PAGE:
Basically, what I'm saying is that you could get through a year of macro at Rochester - and then do metrics or micro - hence completing a PhD in economics without every seeing 'money' mentioned, with only a small change in the present curriculum. It appears Dani Rodrik thinks this would be a problem.
Now, I won't pretend to be conversant with the current macroeconomics literature, but let's take Rodrik's word:
The bad news is the world could really use some practical, relevant macroeconomic theory at the moment. Brad DeLong and Paul Krugman are doing a superb job of reminding us of the continued relevance of Keynesian thinking. But they are hampered by the absence of micro-founded models that plausibly deliver the Keynesian remedies they advocate.
I am, however, fairly confident with the theory of supply and demand. Also with the desire of many tenure track economists to receive the accolades of Krugman and others.
So, there appears to be a large demand for these micro-founded models (based on the actions of aggregated rational individuals), but very little in terms of supply, consistent with the belief that a large reward awaits those who can produce. And yet, we don't see these models being produced. I am under the impression that this is because when you try to craft these models, they just don't match the data at all, to paraphrase one of the professors here from the other day.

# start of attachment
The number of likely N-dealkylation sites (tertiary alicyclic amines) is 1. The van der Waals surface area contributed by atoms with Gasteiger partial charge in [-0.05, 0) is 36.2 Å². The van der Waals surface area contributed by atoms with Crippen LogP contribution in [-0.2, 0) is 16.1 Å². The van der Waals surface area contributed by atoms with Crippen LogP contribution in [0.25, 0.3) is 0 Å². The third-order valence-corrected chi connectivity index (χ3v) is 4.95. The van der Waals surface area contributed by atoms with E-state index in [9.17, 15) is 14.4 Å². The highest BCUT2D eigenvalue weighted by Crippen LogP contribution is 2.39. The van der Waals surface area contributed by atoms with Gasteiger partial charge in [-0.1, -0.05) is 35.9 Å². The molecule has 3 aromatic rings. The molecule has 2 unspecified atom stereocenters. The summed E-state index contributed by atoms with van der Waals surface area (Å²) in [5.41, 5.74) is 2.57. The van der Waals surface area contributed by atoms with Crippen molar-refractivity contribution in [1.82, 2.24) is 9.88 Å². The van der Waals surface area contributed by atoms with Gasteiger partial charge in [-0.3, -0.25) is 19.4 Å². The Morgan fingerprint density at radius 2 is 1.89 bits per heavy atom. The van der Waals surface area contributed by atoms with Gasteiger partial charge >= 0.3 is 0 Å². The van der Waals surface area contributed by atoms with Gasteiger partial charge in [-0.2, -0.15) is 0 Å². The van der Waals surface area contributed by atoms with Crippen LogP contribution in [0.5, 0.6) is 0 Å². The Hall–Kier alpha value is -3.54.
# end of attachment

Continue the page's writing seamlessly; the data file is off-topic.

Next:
Note that in real business cycle models you can construct government spending multipliers greater than one, but the ones I've seen have this effect result from the government spending making people feel poorer and having them 'purchase' less leisure as a result. And I don't think that's how Keynesians percieve their stimulus.
Now, perhaps there is some insight out there that can rescue Keynesian models and make them approximate the data to a reasonable degree, or perhaps reconciliation simply isn't possible without seriously changing the definition of Keynesianism. Given the effort that's been exerted, let's assume for the purpose of argument that it's the latter. Can we still advocate Keynesian positions and call ourselves social scientists? Don't think so, but I can't see people giving up, either.
POSTSCRIPT: For the record, I continue to believe that the real side of the crisis is roughly approximated by a destruction of a large chunk of the capital shock. I can't really say anything about the monetary matters.
I also had an interview for a summer RA position the other day, which I failed to secure. Which is probably deserved, since the girl that did get it was running 95%+ in macro I, while nobody else in the class was threatening to break 80%. Still, being approached by a prof for the position makes one feel good.